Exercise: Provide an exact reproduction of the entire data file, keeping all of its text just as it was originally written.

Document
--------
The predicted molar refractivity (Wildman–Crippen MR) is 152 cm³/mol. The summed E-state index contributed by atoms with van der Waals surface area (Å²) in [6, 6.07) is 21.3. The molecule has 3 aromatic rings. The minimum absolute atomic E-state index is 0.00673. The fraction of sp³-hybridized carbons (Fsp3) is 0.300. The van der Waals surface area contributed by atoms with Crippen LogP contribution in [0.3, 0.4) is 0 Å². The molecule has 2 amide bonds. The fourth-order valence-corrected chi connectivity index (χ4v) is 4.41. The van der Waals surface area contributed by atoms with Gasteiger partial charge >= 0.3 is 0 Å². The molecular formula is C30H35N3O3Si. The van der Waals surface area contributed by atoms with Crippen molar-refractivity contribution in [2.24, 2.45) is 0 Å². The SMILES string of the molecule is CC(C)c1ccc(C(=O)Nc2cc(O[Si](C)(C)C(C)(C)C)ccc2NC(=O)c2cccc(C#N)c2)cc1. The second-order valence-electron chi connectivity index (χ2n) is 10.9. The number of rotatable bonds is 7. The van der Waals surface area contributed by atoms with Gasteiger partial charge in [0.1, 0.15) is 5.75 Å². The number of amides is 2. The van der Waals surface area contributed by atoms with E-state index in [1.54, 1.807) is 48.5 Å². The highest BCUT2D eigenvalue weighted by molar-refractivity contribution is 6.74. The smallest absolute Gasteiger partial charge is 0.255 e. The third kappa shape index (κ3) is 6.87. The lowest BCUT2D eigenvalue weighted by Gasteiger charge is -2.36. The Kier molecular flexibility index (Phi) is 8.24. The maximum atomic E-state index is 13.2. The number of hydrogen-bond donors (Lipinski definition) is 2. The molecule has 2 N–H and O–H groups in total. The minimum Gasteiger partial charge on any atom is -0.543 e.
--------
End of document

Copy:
The predicted molar refractivity (Wildman–Crippen MR) is 152 cm³/mol. The summed E-state index contributed by atoms with van der Waals surface area (Å²) in [6, 6.07) is 21.3. The molecule has 3 aromatic rings. The minimum absolute atomic E-state index is 0.00673. The fraction of sp³-hybridized carbons (Fsp3) is 0.300. The van der Waals surface area contributed by atoms with Crippen LogP contribution in [0.3, 0.4) is 0 Å². The molecule has 2 amide bonds. The fourth-order valence-corrected chi connectivity index (χ4v) is 4.41. The van der Waals surface area contributed by atoms with Gasteiger partial charge >= 0.3 is 0 Å². The molecular formula is C30H35N3O3Si. The van der Waals surface area contributed by atoms with Crippen molar-refractivity contribution in [2.24, 2.45) is 0 Å². The SMILES string of the molecule is CC(C)c1ccc(C(=O)Nc2cc(O[Si](C)(C)C(C)(C)C)ccc2NC(=O)c2cccc(C#N)c2)cc1. The second-order valence-electron chi connectivity index (χ2n) is 10.9. The number of rotatable bonds is 7. The van der Waals surface area contributed by atoms with Gasteiger partial charge in [0.1, 0.15) is 5.75 Å². The number of amides is 2. The van der Waals surface area contributed by atoms with E-state index in [1.54, 1.807) is 48.5 Å². The highest BCUT2D eigenvalue weighted by molar-refractivity contribution is 6.74. The smallest absolute Gasteiger partial charge is 0.255 e. The third kappa shape index (κ3) is 6.87. The lowest BCUT2D eigenvalue weighted by Gasteiger charge is -2.36. The Kier molecular flexibility index (Phi) is 8.24. The maximum atomic E-state index is 13.2. The number of hydrogen-bond donors (Lipinski definition) is 2. The molecule has 2 N–H and O–H groups in total. The minimum Gasteiger partial charge on any atom is -0.543 e.